Fluid Radio (UK)
Up next on 12k, Swiss musician Steinbrüchel invites us into his “Parallel Landscapes”. The album wants to design music, to let it linger naturally. Layers of soft notes rise up and fold over each other, like overlapping autumnal leaves. Sometimes they collide, but when they do it’s more of a gentle nudge than anything else. It has that special kind of stillness that’s only going to be found when the music just lays there, uninterrupted. Bells carry off into the distance, chiming sweetly. They twinkle like a handful of stars, bright-eyed children from the Andromeda Galaxy.
Music is a landscape – its topography (pitch) gently climbs until it reaches a hilltop, and the sparse music takes us by the hand to an open place washed hazily by emerald trees and sponge-soft branches. The uneven, and completely natural, lie of the land has been shaped and fashioned over time, and the end result is a unique kind of geography. It dips and inflates, and it appears to have stayed that way for centuries.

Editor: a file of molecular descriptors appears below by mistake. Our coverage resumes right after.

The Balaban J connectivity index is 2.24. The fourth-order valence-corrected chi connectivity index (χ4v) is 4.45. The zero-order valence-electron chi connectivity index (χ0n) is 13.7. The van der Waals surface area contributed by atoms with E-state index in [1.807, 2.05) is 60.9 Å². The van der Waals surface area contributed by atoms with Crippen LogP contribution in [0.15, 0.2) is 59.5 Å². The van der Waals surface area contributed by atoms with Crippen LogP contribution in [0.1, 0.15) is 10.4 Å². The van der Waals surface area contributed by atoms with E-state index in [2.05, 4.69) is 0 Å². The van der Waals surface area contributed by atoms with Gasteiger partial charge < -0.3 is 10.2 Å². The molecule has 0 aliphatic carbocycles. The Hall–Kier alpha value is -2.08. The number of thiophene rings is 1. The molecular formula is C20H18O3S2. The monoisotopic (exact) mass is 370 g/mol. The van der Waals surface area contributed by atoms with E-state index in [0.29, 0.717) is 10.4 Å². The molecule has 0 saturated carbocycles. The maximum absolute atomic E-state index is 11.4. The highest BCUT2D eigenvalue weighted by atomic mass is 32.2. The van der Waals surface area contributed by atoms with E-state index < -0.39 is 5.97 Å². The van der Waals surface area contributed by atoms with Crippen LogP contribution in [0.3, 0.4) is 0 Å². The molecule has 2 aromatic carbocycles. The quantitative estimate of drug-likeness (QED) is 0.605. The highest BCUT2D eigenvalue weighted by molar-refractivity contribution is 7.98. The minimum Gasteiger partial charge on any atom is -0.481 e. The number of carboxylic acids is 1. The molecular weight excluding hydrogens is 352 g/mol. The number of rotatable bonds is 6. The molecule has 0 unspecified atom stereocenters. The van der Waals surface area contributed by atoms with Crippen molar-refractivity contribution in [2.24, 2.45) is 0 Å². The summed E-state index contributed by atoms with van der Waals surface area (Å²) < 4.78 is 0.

The cute and innocent notes twirl slowly, hovering over a soft, sleepy crib. They don’t want to cause any trouble — they’re ambient peacemakers, and they uphold the ambient world with cushioned batons and chiming harmonies in place of sirens. Only a light dusting of static comes through on the radio. When they reach their journey’s end, they gently curve up to their tonal resolution and stay there, content with a hot cup of tea and cuddle-soft sheets. A thin, snowy covering of static grazes the music, filling the space in the close-to-silent void. This is a de-stresser, a detox for your January and the winter blues that, surely enough, makes itself known as it enters through the gap in the door. Parallel Landscapes is close to heavenly: non-intrusive, distilled and pure.